Abby Vogel | EurekAlert!
Further information:
http://www.gatech.edu

More articles from Health and Medicine:

nachricht PET imaging tracks Zika virus infection, disease progression in mouse model
20.09.2017 | US Army Medical Research Institute of Infectious Diseases

nachricht 'Exciting' discovery on path to develop new type of vaccine to treat global viruses
18.09.2017 | University of Southampton

All articles from Health and Medicine >>>

The most recent press releases about innovation >>>

Die letzten 5 Focus-News des innovations-reports im Überblick:

Im Focus: Tiny lasers from a gallery of whispers

New technique promises tunable laser devices

Whispering gallery mode (WGM) resonators are used to make tiny micro-lasers, sensors, switches, routers and other devices. These tiny structures rely on a...

Im Focus: Ultrafast snapshots of relaxing electrons in solids

Using ultrafast flashes of laser and x-ray radiation, scientists at the Max Planck Institute of Quantum Optics (Garching, Germany) took snapshots of the briefest electron motion inside a solid material to date. The electron motion lasted only 750 billionths of the billionth of a second before it fainted, setting a new record of human capability to capture ultrafast processes inside solids!

When x-rays shine onto solid materials or large molecules, an electron is pushed away from its original place near the nucleus of the atom, leaving a hole...

Im Focus: Quantum Sensors Decipher Magnetic Ordering in a New Semiconducting Material

For the first time, physicists have successfully imaged spiral magnetic ordering in a multiferroic material. These materials are considered highly promising candidates for future data storage media. The researchers were able to prove their findings using unique quantum sensors that were developed at Basel University and that can analyze electromagnetic fields on the nanometer scale. The results – obtained by scientists from the University of Basel’s Department of Physics, the Swiss Nanoscience Institute, the University of Montpellier and several laboratories from University Paris-Saclay – were recently published in the journal Nature.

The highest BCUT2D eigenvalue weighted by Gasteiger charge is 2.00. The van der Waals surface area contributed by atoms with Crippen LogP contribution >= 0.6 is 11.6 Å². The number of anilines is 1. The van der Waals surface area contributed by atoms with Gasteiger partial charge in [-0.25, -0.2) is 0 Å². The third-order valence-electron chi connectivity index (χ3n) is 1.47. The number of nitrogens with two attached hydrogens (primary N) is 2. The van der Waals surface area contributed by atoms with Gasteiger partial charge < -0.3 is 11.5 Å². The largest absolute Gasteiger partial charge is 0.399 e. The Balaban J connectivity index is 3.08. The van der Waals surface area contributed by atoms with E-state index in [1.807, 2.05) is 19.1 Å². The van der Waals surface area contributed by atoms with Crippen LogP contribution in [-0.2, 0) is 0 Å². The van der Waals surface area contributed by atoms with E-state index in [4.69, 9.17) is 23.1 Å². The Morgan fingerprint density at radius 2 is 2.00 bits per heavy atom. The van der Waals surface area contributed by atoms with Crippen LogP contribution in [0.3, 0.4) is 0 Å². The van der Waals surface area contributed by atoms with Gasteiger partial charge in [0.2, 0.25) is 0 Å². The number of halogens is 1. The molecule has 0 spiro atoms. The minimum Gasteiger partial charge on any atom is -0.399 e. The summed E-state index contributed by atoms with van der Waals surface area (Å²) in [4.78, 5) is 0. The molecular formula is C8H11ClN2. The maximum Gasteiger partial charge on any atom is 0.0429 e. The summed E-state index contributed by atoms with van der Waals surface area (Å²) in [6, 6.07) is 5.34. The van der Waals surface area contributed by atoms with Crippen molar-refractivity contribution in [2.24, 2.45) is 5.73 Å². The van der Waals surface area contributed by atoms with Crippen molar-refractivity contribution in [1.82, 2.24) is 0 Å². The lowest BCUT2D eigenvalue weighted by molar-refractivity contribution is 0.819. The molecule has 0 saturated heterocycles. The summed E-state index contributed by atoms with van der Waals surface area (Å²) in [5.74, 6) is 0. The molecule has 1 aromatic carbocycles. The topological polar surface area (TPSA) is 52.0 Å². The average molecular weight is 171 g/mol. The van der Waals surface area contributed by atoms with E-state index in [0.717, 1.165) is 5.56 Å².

Multiferroics are materials that simultaneously react to electric and magnetic fields. These two properties are rarely found together, and their combined...

Im Focus: Fast, convenient & standardized: New lab innovation for automated tissue engineering & drug

MBM ScienceBridge GmbH successfully negotiated a license agreement between University Medical Center Göttingen (UMG) and the biotech company Tissue Systems Holding GmbH about commercial use of a multi-well tissue plate for automated and reliable tissue engineering & drug testing.

MBM ScienceBridge GmbH successfully negotiated a license agreement between University Medical Center Göttingen (UMG) and the biotech company Tissue Systems...

Im Focus: Silencing bacteria

HZI researchers pave the way for new agents that render hospital pathogens mute

Pathogenic bacteria are becoming resistant to common antibiotics to an ever increasing degree. One of the most difficult germs is Pseudomonas aeruginosa, a...

All Focus news of the innovation-report >>>

Anzeige

Anzeige

Event News

“Lasers in Composites Symposium” in Aachen – from Science to Application

19.09.2017 | Event News

I-ESA 2018 – Call for Papers

12.09.2017 | Event News

EMBO at Basel Life, a new conference on current and emerging life science research

06.09.2017 | Event News

 
Latest News

Molecular Force Sensors

20.09.2017 | Life Sciences

Producing electricity during flight

20.09.2017 | Power and Electrical Engineering

Tiny lasers from a gallery of whispers

20.09.2017 | Physics and Astronomy

VideoLinks
B2B-VideoLinks
More VideoLinks >>>